One of the least-addressed problems of a carceral justice system is the question of what to do with people when they leave it. Without post-release support, many leave prison with little prospect of employment and few life skills to deal with their situation. The result is they often re-offend, and end up back in jail.

This problem can be more difficult to overcome for young people, especially those who have spent large proportions of their lives in juvenile detention; an 18-year-old who has been in prison for four years has effectively spent nearly a quarter of their life behind bars. This fact is reflected in significantly higher rates of re-offending for juveniles in comparison to adults. As with adults, many juveniles who re-offend end up back in the justice system, creating a "revolving door" situation where they end up spending much of their adolescence in and out of detention.

It was this "revolving door" scenario that caught the attention of Mark Watt, a manager at Melbourne's Parkville detention centre, in the late 1990s. Watt resolved to try to do something to alleviate the problem. He got together with former AFL player Glenn Manton – a familiar face for Carlton fans, wearing #22 in the club's great teams of the mid to late 1990s, and a long-time advocate for disadvantage youth – to found Whitelion.

Today, Whitelion has expanded throughout Australia. Western Australian state manager Mike Dixon says the model remains just as relevant in 2019 Perth as it was in 1999 Melbourne.

"[Whitelion helps] at-risk youth find a positive purpose in life that breaks the patterns of neglect, disengagement and risk-taking that leads to offending,” he says. “The full picture of why a young person finds themselves in jail speaks of a far broader social problem. Thousands of young people live with trauma as a result of abuse, neglect, exposure to the challenges of out-of-home statutory care and economic disadvantage. These young people often become homeless, or turn to risk-taking behaviour simply to survive or escape."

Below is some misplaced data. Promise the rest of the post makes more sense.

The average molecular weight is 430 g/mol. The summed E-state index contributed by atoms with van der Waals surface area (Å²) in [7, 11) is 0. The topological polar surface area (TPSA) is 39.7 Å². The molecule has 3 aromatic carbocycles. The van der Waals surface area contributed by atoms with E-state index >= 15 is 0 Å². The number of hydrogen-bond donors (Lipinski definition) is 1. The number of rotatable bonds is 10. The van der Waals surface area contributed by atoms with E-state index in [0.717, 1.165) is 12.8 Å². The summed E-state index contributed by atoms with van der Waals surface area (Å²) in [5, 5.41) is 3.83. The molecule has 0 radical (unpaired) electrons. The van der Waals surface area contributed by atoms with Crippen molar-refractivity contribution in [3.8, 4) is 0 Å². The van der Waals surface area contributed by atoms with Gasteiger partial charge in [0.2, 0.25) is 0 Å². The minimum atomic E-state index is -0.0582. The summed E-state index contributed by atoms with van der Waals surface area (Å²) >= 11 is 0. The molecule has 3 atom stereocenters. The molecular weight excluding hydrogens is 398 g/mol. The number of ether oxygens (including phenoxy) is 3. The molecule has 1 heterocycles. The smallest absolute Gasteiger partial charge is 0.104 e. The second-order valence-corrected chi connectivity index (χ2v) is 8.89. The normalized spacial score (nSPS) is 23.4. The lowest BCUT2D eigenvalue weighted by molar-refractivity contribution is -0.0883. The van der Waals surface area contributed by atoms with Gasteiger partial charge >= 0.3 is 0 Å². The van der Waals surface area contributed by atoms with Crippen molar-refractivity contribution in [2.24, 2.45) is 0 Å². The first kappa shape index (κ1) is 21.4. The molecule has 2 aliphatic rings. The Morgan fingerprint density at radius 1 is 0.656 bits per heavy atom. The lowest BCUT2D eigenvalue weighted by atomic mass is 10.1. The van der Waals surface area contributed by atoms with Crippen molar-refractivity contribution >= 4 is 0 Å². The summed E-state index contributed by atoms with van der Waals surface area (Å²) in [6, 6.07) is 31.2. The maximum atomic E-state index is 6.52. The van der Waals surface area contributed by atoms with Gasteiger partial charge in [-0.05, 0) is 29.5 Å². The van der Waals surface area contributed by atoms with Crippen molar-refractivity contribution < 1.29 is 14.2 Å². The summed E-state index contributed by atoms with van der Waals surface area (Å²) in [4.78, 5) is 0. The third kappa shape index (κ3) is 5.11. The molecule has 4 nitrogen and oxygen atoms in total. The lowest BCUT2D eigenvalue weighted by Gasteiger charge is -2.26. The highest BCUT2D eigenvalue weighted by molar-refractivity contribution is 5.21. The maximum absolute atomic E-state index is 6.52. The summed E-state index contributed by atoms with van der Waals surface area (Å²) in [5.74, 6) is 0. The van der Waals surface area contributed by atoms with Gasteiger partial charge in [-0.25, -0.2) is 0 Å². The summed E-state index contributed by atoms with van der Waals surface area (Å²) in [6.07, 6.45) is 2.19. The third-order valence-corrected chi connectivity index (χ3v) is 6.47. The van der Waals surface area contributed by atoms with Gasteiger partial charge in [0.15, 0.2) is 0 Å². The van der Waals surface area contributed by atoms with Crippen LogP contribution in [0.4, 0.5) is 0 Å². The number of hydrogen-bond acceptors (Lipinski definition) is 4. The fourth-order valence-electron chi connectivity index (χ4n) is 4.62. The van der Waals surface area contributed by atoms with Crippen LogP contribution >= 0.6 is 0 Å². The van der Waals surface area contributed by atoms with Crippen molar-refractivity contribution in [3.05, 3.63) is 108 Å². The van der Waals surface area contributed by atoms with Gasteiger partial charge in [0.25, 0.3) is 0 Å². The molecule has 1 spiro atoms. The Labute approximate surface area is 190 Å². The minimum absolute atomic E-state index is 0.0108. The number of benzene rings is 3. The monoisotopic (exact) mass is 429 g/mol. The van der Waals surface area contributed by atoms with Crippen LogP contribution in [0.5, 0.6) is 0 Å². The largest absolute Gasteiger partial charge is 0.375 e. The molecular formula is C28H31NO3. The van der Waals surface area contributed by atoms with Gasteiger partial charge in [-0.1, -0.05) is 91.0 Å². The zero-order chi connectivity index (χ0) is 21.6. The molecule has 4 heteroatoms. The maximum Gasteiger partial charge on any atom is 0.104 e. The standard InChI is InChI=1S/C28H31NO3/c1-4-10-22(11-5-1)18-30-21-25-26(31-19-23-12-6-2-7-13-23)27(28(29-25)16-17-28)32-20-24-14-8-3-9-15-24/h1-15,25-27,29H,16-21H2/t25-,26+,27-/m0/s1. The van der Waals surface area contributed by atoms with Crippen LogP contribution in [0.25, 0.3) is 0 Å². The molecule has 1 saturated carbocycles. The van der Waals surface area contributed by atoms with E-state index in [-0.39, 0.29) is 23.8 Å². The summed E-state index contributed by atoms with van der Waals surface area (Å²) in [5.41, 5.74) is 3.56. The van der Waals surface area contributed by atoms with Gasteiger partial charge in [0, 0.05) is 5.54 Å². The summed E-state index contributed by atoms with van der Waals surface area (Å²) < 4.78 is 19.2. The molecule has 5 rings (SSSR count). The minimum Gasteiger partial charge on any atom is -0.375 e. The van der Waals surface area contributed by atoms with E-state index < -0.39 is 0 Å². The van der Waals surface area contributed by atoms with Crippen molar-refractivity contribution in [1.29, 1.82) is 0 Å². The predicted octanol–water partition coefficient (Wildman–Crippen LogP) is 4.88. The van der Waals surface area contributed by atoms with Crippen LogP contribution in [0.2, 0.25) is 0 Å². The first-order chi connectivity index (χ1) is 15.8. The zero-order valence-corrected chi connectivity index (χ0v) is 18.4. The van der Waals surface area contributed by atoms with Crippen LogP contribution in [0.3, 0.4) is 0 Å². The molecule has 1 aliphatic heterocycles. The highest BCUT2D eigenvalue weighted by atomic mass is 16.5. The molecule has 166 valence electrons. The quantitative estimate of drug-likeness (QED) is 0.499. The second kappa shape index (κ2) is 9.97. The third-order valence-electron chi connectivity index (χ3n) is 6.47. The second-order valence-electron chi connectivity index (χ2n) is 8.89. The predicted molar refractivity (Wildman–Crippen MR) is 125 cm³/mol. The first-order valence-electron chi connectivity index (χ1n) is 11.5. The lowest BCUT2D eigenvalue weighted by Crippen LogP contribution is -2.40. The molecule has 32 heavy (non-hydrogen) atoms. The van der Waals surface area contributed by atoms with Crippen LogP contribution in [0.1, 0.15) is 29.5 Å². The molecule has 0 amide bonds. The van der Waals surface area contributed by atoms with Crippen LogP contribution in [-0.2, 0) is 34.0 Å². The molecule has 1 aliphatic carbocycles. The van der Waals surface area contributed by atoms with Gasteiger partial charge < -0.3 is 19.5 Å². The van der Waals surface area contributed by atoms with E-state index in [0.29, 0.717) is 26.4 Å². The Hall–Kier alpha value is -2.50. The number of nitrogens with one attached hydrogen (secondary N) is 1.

He says it's important to extend support beyond the duration of a sentence. "Whitelion expanded its reach beyond the prison walls to make sure these young people weren’t forgotten,” he says. “[We developed] programs and support services that meet their varying needs."

In Western Australia these include the Mobile Youth Service (an outreach case-management service for at-risk teens in some of Perth’s poorest suburbs); a youth drop-in centre that provides “regular sporting activities, camps and life skill workshops”; and a service called “Deadly Diversions”, which “aims to address the underlying causes of high-volume offending and support young people to develop positive, sustainable life pathways.”

Whitelion relies on funding from StreetSmart and its CafeSmart initiative, which asks cafes across Australia to donate $1 for every coffee sold to a local grassroots organisation dealing with issues around homelessness. Coffee roasters also join in to donate some of the beans, and customers are encouraged to match the cafe’s $1-per-coffee contribution. This year the event returns on Friday August 9.

"[We've put] CafeSmart funds ... towards services that support young people experiencing homelessness,” says Watt. “The funding complements the case-management services we offer … through providing basic resources – food and material aid, emergency-relief support – and contributes to programs that equip people to develop independence and self-sustainability. StreetSmart has allowed Whitelion to develop programs using art, cooking and hairdressing to enable at-risk youth to increase resilience, engage positively with peers and develop career aspirations."

He says these programs allow for outreach to youth not in detention but at risk of behaviour that might put them back there. "The StreetSmart Whitelion programs offer a safe space and place of respite when required.”

This feeling of safety is important because “target-group youth are disengaged from the community and often feel alienated within society. StreetSmart offers community cohesion, and Whitelion young people have benefited through this additional assistance to cope with poverty and dignity issues related to homelessness and community disconnection.”

Ultimately, he says, it’s the simple things that help break the cycle of re-offending and re-incarceration. “[Our clients] benefit from the skills they learn,” he says. “From basic living, budgeting and cooking skills to parenting advice, and skill and attitude development. [All these things] can lead to employment."

Whitelion is just one of many organisations supported by CafeSmart, an initiative that unites the community over coffee to help fund local homelessness services. CafeSmart returns August 9. Find participating cafes here. Roasters can become partners here. Cafe owners can sign up to CafeSmart here.